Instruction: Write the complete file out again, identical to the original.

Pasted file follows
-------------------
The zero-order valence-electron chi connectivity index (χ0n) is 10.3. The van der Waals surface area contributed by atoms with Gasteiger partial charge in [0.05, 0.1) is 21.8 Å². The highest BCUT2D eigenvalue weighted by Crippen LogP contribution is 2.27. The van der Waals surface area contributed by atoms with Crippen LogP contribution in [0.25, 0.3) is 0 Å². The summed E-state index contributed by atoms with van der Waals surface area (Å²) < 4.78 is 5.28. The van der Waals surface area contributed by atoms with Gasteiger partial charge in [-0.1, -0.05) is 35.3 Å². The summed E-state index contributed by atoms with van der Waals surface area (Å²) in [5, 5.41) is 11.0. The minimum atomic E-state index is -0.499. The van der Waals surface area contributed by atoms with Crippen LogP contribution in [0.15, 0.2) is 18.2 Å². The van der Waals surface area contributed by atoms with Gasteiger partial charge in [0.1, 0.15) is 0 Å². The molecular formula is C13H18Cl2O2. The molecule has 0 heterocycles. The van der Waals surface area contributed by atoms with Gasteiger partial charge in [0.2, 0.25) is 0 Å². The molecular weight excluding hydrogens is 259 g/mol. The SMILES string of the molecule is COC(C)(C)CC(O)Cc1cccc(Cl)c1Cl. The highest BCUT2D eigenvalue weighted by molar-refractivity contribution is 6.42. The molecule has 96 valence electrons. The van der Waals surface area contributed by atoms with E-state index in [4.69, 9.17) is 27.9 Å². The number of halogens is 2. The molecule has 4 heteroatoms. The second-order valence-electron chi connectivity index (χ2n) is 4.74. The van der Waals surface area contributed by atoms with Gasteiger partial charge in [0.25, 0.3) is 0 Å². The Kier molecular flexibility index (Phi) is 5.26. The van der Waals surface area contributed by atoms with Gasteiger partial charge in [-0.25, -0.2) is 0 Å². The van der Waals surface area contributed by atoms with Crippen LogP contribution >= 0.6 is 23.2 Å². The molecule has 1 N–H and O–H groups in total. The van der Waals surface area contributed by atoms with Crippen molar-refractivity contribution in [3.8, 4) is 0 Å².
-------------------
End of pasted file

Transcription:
The zero-order valence-electron chi connectivity index (χ0n) is 10.3. The van der Waals surface area contributed by atoms with Gasteiger partial charge in [0.05, 0.1) is 21.8 Å². The highest BCUT2D eigenvalue weighted by Crippen LogP contribution is 2.27. The van der Waals surface area contributed by atoms with Crippen LogP contribution in [0.25, 0.3) is 0 Å². The summed E-state index contributed by atoms with van der Waals surface area (Å²) < 4.78 is 5.28. The van der Waals surface area contributed by atoms with Gasteiger partial charge in [-0.1, -0.05) is 35.3 Å². The summed E-state index contributed by atoms with van der Waals surface area (Å²) in [5, 5.41) is 11.0. The minimum atomic E-state index is -0.499. The van der Waals surface area contributed by atoms with Crippen LogP contribution in [0.15, 0.2) is 18.2 Å². The van der Waals surface area contributed by atoms with Gasteiger partial charge in [0.1, 0.15) is 0 Å². The molecular formula is C13H18Cl2O2. The molecule has 0 heterocycles. The van der Waals surface area contributed by atoms with Gasteiger partial charge in [0.2, 0.25) is 0 Å². The molecular weight excluding hydrogens is 259 g/mol. The SMILES string of the molecule is COC(C)(C)CC(O)Cc1cccc(Cl)c1Cl. The highest BCUT2D eigenvalue weighted by molar-refractivity contribution is 6.42. The molecule has 96 valence electrons. The van der Waals surface area contributed by atoms with E-state index in [4.69, 9.17) is 27.9 Å². The number of halogens is 2. The molecule has 4 heteroatoms. The second-order valence-electron chi connectivity index (χ2n) is 4.74. The van der Waals surface area contributed by atoms with Gasteiger partial charge in [0.25, 0.3) is 0 Å². The Kier molecular flexibility index (Phi) is 5.26. The van der Waals surface area contributed by atoms with Gasteiger partial charge in [-0.25, -0.2) is 0 Å². The van der Waals surface area contributed by atoms with Crippen LogP contribution >= 0.6 is 23.2 Å². The molecule has 1 N–H and O–H groups in total. The van der Waals surface area contributed by atoms with Crippen molar-refractivity contribution in [3.8, 4) is 0 Å².